Treatment is recommended in all patients with chronic hepatitis C unless they have a short life expectancy that is not related to liver disease. Severe life-threatening liver disease may require liver transplantation. Newer therapies with DAAs have allowed more and more patients to be treated.
What are the goals of therapy for hepatitis C infection?
The ultimate goals of antiviral therapy are to
- prevent transmission of hepatitis C,
- prevent progression to cirrhosis and liver cancer, and
- improve survival and quality of life.
How Do You Know If You Have Hepatitis C
A simple blood test can easily identify the presence of HCV antibodies in your bloodstream. If these antibodies are present, then it means that you have been exposed to the virus in recent times. If the first blood test confirms the presence of HCV antibodies, then your doctor will schedule another blood test to confirm that you have an HCV infection.
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Side Effects Of Therapy
Historically, one of the greatest concerns for those seeking treatment for hepatitis C was the side effect profile of the medications used. This should no longer be the case. Current therapies are extremely well tolerated, typically with only mild side effects that most commonly include fatigue, nausea, and/or headache. Some patients experience no side effects at all.
Other medications may interact with hepatitis C medications, so patients should discuss any new medications with their healthcare providers.
Who Is At High Risk And Should Be Tested For Hepatitis C Infection
The U.S. Preventive Health Services task force recommends that all adults born between 1945 and 1965 be tested once routinely for hepatitis C, regardless of whether risk factors for hepatitis C are present. One-time testing also is recommended for:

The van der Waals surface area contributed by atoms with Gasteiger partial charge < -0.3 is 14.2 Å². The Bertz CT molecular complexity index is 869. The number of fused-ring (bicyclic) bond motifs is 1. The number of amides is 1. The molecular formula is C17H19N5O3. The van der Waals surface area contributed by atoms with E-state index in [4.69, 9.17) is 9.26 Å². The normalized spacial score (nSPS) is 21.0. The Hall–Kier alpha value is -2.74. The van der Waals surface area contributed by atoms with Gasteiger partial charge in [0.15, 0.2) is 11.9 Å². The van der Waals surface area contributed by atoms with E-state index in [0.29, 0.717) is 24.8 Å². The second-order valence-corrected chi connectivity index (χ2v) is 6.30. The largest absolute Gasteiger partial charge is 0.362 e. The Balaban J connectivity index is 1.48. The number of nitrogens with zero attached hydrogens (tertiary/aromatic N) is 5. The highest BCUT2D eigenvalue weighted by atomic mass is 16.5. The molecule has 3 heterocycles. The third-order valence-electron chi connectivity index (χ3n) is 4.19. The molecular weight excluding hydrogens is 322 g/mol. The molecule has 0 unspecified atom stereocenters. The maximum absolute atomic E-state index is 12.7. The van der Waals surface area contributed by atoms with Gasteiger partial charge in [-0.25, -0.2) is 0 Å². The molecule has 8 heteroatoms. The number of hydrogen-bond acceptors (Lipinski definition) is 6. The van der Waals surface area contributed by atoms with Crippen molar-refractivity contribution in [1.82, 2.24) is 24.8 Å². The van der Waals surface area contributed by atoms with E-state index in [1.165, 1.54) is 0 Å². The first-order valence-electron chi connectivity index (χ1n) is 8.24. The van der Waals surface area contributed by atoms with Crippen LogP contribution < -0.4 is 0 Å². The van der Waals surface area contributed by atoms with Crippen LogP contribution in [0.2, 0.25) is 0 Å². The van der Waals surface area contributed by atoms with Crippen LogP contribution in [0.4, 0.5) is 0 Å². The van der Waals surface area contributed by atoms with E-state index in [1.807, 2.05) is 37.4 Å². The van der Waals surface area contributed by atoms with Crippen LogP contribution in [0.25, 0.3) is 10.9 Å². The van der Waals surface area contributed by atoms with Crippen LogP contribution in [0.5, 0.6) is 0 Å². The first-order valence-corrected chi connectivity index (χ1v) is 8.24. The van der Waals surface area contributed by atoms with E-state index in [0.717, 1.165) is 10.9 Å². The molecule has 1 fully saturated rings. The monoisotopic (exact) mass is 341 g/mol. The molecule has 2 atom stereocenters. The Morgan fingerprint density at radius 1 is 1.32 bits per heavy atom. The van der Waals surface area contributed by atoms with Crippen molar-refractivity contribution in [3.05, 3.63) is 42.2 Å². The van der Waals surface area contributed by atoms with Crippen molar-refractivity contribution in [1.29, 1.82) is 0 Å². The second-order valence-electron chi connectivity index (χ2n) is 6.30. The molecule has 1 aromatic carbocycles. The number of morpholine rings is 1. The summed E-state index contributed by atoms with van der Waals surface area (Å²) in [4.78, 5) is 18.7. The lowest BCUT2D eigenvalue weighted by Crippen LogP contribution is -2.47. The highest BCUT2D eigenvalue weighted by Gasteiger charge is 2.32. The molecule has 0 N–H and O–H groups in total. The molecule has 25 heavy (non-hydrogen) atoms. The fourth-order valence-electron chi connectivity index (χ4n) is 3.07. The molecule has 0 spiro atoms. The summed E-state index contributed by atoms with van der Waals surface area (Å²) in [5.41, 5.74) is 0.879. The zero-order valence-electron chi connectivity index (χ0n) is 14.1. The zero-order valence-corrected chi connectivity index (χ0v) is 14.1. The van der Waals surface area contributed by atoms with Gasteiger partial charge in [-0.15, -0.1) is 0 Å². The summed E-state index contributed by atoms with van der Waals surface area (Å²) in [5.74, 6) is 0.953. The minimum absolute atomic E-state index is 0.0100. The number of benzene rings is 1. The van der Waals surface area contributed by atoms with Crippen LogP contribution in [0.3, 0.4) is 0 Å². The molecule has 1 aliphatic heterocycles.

- People who currently inject drugs or snort drugs, or ever did so, even once many years previously
- People with persistently elevated alanine aminotransferase level, a liver enzyme found in blood
- People who have HIV infection
- Children born to HCV- or HIV-infected mothers
- People who were ever on long-term hemodialysis
- People who got a tattoo in an unregulated setting, such as prison or by an unlicensed person
- People who received clotting factor produced before 1987
- People who received transfusions or organ transplants before July 1992, or who were notified that they received blood from a donor who later tested positive for hepatitis C infection
- Health care, emergency medical, and public safety workers after a needlestick, eye or mouth exposure to hepatitis C-infected blood
People who may have been exposed to hepatitis C in the previous 6 months should be tested for viral RNA load rather than anti-HCV antibody, because antibody may not be present for up to 12 weeks or longer after infection, although HCV RNA may be detectable in blood as soon as 2-3 weeks after infection.
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How To Protect Yourself Against Hepatitis A
There is an effective vaccine against hepatitis A that is recommended for all children at age 1. However, most adults probably have not received it because the vaccine wasnt required when they were young. Dr. Fried says you can come in contact with the hepatitis A infection pretty much anywhere, so its a good idea for everyone older than 1 to get the vaccine, whether or not theyve had any known exposure or traveled to regions where hepatitis A is common.